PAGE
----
But the payoff exacts a harsh price: The company is going deeper into debt to pay the high-yield dividend. In the last four quarters, the paper has made less money than it has paid in dividends, and debt-ratings agencies like Moody’s and Standard & Poor’s are threatening to downgrade the company to “junk bond” status, which would paralyze the paper’s ability to borrow money. In August, an analyst for Moody’s suggested the company could quickly improve its rating by lowering the high-yield dividend—a report that sent the stock down 6 percent. Emile Courtney, a credit analyst for Standard & Poor’s who currently has the Times at the lowest investment grade possible, says that even with changes to its cost structure, “there’s a greater than 50 percent chance that [the Times] will go lower to non-investment grade.” If that happens, the paper will have even less money available to climb out of its hole.
‘My family’s dedication to this company is fundamental and enduring,” Arthur Sulzberger declared during Elmasry’s attack in 2007. Indeed, the Sulzberger family’s dedication to the Times has been the gold standard among newspaper dynasties over the last 30 years. The family is steeped in mythology, down to the name of the family trust, Marujupu, shorthand for the first names of the four children of the late matriarch Iphigene Ochs Sulzberger: Marian, Ruth, Judy, and Punch (in 1929, the explorer Admiral Richard Evelyn Byrd actually named one of the glacial hills in Antarctica after them, Marujupu Peak, not far from Ochs Glacier and Mount Iphigene). After Iphigene died, in 1990, the families of her four children decided to fuse their fortunes together in a trust designed to protect the newspaper. By accepting the deal, they gave up the right to sell off controlling shares in the company, which added up to an estimated $1 billion in potential wealth. But it was worth it to try to preempt the phenomenon that trust-fund managers everywhere know to be true: Families fracture and fight and eventually break up over money.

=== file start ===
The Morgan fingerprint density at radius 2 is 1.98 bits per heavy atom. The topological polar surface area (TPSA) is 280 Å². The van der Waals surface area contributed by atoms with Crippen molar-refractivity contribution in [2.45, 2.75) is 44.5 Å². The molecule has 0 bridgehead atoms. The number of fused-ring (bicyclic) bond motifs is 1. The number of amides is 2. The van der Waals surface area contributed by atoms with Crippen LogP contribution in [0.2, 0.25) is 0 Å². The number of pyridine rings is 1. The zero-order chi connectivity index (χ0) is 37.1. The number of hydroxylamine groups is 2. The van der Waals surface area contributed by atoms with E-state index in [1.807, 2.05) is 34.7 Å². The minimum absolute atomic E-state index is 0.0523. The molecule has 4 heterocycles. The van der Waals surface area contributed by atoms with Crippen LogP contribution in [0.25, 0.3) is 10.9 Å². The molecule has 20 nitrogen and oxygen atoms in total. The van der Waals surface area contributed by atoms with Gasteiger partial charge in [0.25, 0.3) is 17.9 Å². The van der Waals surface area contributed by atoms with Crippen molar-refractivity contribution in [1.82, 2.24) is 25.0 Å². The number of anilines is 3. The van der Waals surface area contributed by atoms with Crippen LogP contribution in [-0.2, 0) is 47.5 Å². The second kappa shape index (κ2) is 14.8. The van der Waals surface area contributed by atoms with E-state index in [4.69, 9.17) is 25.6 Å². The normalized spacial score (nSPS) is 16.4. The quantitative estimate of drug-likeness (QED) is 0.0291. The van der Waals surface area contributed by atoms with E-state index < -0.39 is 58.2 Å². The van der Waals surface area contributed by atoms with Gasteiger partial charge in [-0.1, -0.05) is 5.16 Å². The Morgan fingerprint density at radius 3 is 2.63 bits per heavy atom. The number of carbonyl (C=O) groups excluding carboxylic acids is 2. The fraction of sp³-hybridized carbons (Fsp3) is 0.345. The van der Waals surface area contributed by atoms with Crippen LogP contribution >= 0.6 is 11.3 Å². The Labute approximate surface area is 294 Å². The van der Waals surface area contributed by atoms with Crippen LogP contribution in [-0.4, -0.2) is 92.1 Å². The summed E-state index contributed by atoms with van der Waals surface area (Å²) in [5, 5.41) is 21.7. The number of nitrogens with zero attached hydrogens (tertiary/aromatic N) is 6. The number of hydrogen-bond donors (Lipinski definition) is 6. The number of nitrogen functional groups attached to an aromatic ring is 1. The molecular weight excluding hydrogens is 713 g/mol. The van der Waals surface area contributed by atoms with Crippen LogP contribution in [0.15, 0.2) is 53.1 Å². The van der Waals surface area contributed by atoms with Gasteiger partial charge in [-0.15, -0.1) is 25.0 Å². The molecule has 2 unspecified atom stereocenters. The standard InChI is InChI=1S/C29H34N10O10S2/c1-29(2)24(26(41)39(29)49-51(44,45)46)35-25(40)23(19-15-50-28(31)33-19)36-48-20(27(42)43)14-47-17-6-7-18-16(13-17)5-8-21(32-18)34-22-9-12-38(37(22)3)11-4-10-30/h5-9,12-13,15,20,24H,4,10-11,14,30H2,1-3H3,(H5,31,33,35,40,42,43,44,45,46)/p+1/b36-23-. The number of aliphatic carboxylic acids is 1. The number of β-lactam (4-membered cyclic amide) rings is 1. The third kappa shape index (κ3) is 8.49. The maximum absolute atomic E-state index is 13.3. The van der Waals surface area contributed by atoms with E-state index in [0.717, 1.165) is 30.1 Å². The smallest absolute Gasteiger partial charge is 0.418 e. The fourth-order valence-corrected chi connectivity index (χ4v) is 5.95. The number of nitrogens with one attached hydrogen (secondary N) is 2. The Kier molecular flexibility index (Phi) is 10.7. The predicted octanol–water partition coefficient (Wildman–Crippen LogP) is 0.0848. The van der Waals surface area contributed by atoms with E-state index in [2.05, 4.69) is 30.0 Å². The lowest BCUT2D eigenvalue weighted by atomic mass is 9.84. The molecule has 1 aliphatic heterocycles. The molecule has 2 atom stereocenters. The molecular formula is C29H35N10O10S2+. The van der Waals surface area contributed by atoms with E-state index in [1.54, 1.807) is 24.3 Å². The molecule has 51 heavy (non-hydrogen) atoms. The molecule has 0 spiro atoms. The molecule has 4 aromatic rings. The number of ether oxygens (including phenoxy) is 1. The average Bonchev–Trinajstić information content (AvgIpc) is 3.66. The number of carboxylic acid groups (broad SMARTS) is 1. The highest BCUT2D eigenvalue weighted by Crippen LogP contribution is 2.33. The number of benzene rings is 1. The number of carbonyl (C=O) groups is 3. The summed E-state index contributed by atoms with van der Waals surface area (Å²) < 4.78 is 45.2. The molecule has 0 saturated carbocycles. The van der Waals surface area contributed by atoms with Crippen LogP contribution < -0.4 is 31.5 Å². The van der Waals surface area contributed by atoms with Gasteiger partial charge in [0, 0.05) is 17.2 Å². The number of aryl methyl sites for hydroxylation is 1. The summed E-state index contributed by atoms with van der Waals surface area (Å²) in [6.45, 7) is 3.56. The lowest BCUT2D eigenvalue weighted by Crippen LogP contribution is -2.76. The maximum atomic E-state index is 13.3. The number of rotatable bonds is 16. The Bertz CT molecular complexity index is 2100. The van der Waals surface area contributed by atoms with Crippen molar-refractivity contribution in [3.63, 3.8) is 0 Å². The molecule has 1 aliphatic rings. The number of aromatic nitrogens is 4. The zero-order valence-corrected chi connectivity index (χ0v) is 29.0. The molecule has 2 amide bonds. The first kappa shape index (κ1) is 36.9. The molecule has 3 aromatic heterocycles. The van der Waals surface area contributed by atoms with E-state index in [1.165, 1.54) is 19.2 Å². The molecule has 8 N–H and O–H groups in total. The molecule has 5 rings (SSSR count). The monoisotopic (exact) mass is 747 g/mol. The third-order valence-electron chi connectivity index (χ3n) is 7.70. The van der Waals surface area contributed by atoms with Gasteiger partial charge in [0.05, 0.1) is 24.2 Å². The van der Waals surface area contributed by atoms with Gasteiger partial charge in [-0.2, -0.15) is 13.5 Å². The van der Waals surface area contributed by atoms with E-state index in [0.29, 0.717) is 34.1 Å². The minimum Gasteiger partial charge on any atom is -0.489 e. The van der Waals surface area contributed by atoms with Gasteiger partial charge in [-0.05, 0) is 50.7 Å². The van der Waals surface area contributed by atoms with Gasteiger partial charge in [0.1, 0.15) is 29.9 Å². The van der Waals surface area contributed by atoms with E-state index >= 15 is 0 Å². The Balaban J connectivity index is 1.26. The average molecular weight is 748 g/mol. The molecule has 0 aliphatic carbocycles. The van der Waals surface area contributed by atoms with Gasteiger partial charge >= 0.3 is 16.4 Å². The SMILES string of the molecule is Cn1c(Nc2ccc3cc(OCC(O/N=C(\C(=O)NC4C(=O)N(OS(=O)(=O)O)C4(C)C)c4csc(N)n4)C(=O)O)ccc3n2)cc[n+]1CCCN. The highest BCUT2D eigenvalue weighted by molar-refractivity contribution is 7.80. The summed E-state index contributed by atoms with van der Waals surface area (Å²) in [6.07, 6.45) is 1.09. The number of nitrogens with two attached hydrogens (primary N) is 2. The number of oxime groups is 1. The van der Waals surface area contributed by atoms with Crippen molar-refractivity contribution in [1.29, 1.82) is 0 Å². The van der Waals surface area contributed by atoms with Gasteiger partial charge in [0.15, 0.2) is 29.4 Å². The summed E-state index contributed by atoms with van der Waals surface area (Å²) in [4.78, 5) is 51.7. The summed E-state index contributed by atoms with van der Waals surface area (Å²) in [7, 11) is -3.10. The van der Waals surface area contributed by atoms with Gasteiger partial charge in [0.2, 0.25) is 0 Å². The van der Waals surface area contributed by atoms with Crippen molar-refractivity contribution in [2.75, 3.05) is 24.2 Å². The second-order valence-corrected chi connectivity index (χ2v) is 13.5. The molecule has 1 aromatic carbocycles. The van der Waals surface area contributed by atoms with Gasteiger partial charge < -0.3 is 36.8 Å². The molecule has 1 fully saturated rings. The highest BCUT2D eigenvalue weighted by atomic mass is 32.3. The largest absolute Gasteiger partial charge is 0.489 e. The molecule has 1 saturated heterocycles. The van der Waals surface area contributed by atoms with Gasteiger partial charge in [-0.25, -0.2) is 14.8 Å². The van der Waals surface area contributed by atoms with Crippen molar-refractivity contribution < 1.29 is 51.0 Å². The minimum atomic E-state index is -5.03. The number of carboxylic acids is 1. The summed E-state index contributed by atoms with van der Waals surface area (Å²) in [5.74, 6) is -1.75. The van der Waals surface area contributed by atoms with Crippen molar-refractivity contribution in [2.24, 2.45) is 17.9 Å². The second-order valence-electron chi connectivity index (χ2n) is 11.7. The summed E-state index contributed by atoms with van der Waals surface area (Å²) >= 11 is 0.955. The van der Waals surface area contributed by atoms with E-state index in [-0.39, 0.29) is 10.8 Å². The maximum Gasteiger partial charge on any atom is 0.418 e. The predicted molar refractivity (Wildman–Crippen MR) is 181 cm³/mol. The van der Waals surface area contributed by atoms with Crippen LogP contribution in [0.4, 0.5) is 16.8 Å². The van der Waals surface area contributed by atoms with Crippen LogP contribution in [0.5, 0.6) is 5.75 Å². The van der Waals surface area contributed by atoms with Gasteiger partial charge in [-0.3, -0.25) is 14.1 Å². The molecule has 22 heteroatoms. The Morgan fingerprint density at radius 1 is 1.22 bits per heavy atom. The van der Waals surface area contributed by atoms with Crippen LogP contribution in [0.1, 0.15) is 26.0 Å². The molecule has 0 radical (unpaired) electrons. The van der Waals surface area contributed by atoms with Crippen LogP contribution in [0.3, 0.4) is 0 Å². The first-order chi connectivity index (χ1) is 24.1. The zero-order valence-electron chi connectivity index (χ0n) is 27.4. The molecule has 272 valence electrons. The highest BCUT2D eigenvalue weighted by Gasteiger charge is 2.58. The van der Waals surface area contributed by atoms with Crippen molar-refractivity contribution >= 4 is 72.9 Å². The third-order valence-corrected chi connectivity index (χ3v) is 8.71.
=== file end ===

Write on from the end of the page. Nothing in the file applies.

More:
The four siblings had between them thirteen children, a handful of whom—Arthur Sulzberger, Stephen Golden, Michael Golden, and Dan Cohen—became directly involved in the business. Their identities were built on the paper’s prestige, and their commitment was cultivated by bonding rituals at Hillandale, the family’s onetime 263-acre country estate in Stamford, Connecticut, where copies of the New York Times were placed under benches in the gardens.
At one time or another, each of these cousins thought of himself as a candidate to one day lead the company, each rising through the ranks of his respective department—Stephen Golden in forest products, Dan Cohen in sales, Michael Golden in the magazine division. Arthur Sulzberger was not necessarily the obvious choice to succeed his father. While attending Tufts in the early seventies, Sulzberger did hallucinogenic drugs, worshipped the Grateful Dead, and motorcycled with Dan Cohen. But eventually Sulzberger settled down and started working as a reporter, first at the Raleigh Times and Associated Press, later for the New York Times. He shifted to the business side in 1983, and his father anointed him publisher in 1992, despite some skepticism from the company’s board.
After Sulzberger became publisher, Stephen Golden and Dan Cohen left the company. Golden moved to Tucson to pursue a law degree and work for the rights of Native Americans; Cohen, Sulzberger’s closest family adviser and friend (also one of the company’s largest shareholders), was effectively forced out as senior vice-president of advertising by Janet Robinson, with Sulzberger’s blessing, in part because of complaints about his temperament. Cohen started a TV-production company and later got into the submarine and underwater-exploration business, founding DeepSee, LLC, in 2007. (Netscape co-founder Marc Andreessen, a critic of the Times’ management, archly noted that Cohen’s qualification as a company board member was “noted Jacques Cousteau expert.”) Only Michael Golden remained at the paper. In 2002, after the Times acquired full ownership of the International Herald Tribune, he departed for Paris to serve as that paper’s publisher—a kind of second prize for Golden in lieu of being publisher of the Times.
The other cousins have mainly deferred to Sulzberger, enjoying relatively placid lives as philanthropists, conservationists, and charity-board members. Susan Dryfoos serves as the family historian; Lynn Dolnick was a director of the Smithsonian zoo; Cathy Sulzberger is a real-estate developer; Arthur Golden wrote the best seller Memoirs of a Geisha.
While no one accuses the Sulzbergers of ostentation—“We’re not a family into yachts,” one family member told the trust lawyer, Theodore Wagner—they do live off the family money, residing in Upper East Side townhouses or maintaining country homes that wouldn’t normally be afforded by their day jobs. Beyond that, they are highly invested in their Times identity. “Their raison d’être,” observes one Times veteran who knows several members of the family, “is that they’re members of the Sulzberger family.”